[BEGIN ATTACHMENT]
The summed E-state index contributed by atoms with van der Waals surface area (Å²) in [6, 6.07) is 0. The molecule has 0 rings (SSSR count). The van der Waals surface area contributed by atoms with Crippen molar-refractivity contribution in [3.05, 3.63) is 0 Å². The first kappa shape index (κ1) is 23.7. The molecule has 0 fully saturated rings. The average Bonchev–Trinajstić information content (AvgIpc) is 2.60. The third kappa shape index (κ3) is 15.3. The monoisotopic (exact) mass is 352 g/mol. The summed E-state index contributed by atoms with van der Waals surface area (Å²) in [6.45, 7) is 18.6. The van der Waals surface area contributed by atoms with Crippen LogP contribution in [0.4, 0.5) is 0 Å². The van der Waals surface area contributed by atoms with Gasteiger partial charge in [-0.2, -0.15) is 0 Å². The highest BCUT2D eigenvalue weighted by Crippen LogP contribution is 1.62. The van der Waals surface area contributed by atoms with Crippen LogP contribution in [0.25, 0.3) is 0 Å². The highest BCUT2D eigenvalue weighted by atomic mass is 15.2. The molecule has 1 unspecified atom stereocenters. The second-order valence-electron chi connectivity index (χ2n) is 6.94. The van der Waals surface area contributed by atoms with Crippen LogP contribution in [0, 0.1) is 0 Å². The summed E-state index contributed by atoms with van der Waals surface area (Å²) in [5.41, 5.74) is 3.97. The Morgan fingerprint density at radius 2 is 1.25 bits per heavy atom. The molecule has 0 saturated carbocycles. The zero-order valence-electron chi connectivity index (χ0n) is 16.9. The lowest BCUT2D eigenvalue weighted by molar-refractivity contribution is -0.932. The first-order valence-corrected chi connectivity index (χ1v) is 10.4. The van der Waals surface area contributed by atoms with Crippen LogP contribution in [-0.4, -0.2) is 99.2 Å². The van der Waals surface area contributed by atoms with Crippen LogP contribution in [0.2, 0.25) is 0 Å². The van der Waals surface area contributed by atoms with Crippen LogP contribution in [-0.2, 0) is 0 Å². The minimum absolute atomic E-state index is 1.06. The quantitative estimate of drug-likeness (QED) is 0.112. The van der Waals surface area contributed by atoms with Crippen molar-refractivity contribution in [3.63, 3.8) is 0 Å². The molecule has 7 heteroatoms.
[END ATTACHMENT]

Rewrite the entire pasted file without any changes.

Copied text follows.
The summed E-state index contributed by atoms with van der Waals surface area (Å²) in [6, 6.07) is 0. The molecule has 0 rings (SSSR count). The van der Waals surface area contributed by atoms with Crippen molar-refractivity contribution in [3.05, 3.63) is 0 Å². The first kappa shape index (κ1) is 23.7. The molecule has 0 fully saturated rings. The average Bonchev–Trinajstić information content (AvgIpc) is 2.60. The third kappa shape index (κ3) is 15.3. The monoisotopic (exact) mass is 352 g/mol. The summed E-state index contributed by atoms with van der Waals surface area (Å²) in [6.45, 7) is 18.6. The van der Waals surface area contributed by atoms with Crippen LogP contribution in [0.4, 0.5) is 0 Å². The van der Waals surface area contributed by atoms with Gasteiger partial charge in [-0.2, -0.15) is 0 Å². The highest BCUT2D eigenvalue weighted by Crippen LogP contribution is 1.62. The van der Waals surface area contributed by atoms with Crippen LogP contribution in [0.25, 0.3) is 0 Å². The highest BCUT2D eigenvalue weighted by atomic mass is 15.2. The molecule has 1 unspecified atom stereocenters. The second-order valence-electron chi connectivity index (χ2n) is 6.94. The van der Waals surface area contributed by atoms with Crippen LogP contribution in [0, 0.1) is 0 Å². The summed E-state index contributed by atoms with van der Waals surface area (Å²) in [5.41, 5.74) is 3.97. The Morgan fingerprint density at radius 2 is 1.25 bits per heavy atom. The molecule has 0 saturated carbocycles. The zero-order valence-electron chi connectivity index (χ0n) is 16.9. The lowest BCUT2D eigenvalue weighted by molar-refractivity contribution is -0.932. The first-order valence-corrected chi connectivity index (χ1v) is 10.4. The van der Waals surface area contributed by atoms with Crippen LogP contribution in [-0.4, -0.2) is 99.2 Å². The van der Waals surface area contributed by atoms with Crippen LogP contribution in [0.2, 0.25) is 0 Å². The van der Waals surface area contributed by atoms with Crippen LogP contribution in [-0.2, 0) is 0 Å². The minimum absolute atomic E-state index is 1.06. The quantitative estimate of drug-likeness (QED) is 0.112. The van der Waals surface area contributed by atoms with Crippen molar-refractivity contribution in [3.63, 3.8) is 0 Å². The molecule has 7 heteroatoms.